But Harvard’s purpose in featuring the profile of the controversial Sunstein, seems to me to be an affirmation of typical Harvard strategies. Note that the cover photo of Sunstein shows some of his library: many books on social psychology are present. This cover article probably is intended to continue the irrationalist social theories of the Harvard social relations department; one that has been described frequently on this website as proto-fascist. A kinder term would be the continued rule of Ivy League philosopher-kings. For are they not all Olympians in their fields, now annexing the new fields of neuroscience and “choice architecture,” the better to control the masses, strategically placing food choices so that apples will be freely chosen, and not Fritos? Behind this lengthy puff piece that attempts to convince ordinary people that the biggest possible government is desirable in this best of all possible worlds, is the notion, clearly stated in the Jungian pschoanalyst Henry A. Murray’s notes to Melville’s novel White-Jacket, is that the masses are not trained to rule. Indeed, in Carl Jung’s opinion, Hitler was a guttersnipe, the man of the mob who had too much power in the modern world. Here is what Jung had to say about Hitler at the end of World War 2: mass politics had produced the modern wasteland.

[Jung:] “As I said before, the upheaval of mass instincts corresponds to a compensatory move of the unconscious. Such a move became possible because the conscious state of the people had become estranged from the natural laws of human existence. Because of industrialization, large parts of the population became uprooted, and they were herded together in large centres. And because of this new form of existence–with its mass psychology and its social dependence upon the fluctuations of markets and wages, an individual was created who was unstable, insecure, and suggestible…Germany…is by no means the only nation threatened by this dangerous germ. The influence of mass psychology has spread far and wide. It was the individual’s feeling of weakness, and indeed of non-existence, which was compensated by the upheaval of hitherto unknown desires for power…Nothing but materialism was preached by the highest intellectual authority….Hitler…was the most prodigious personification of all human inferiorities. He was a highly incapable, unadapted, irresponsible, psychopathic individual, full of empty childish fantasies, but cursed with the keen intuition of a rat or guttersnipe. He represented the shadow, the inferior part of everybody’s personality, in an overwhelming degree, and this is another reason why they fell for him.” C.G. Jung,”Individual and Mass Psychology,” Essays on Contemporary Events (London: Kegan Paul, 1946): xiii-xv. Originally broadcast on the BBC, Nov. 3, 1946.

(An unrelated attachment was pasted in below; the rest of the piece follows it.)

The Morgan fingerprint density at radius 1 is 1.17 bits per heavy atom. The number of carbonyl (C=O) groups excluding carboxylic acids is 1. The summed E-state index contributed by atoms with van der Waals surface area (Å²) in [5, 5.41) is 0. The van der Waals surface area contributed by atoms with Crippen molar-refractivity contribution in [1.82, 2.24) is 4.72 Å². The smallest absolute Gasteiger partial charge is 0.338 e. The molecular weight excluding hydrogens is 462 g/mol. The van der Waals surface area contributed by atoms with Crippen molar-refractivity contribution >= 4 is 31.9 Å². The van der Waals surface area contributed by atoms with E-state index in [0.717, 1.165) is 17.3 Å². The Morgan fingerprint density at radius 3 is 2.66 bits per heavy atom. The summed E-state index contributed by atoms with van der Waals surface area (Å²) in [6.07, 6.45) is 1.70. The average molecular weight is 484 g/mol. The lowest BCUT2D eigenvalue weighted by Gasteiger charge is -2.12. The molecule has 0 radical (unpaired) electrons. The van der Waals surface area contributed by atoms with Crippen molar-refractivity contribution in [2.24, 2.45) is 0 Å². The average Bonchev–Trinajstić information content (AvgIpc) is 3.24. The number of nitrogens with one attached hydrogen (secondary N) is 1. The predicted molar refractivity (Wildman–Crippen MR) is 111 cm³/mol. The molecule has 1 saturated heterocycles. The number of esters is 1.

And just to make sure that we get the point, the Caplan essay concludes with this adjuration derived from Cass Sunstein: “He argued that the justices of the Supreme Court should resolve questions before them as narrowly as possible, to encourage elected officials to deliberate on decisive issues and test their answers before the voters….It would energize American democracy by making it more deliberative.” Caplan goes on to defend the [living Constitution], now the preferred opponent to “tradition’s constitution.”

And so Harvard Magazine continues to leave the reader in the same old double bind: advocating for both freedom and welfare, ever the “moderate men.” We may not know what is good for us, left to our own flawed devices, but cleverly manipulated environments, arranged by nudniks, will nudge us in the correct direction, choosing apples, not Fritos.

December 29, 2014

The Leader Principle

FDRIn the late 1930s-early 1940s, Harvard psychologists tried to nullify the Führer-Prinzip (detestable) with an FDR version whereby Franklin Roosevelt would embody the Eros they attributed to Democracy, for Hitler was obviously a hater, while the FDR they were promoting was a lover of humanity, as was obvious (to them) by New Deal legislation and its concern for the “common man.” (Or as Barack Obama would say, the middle class.)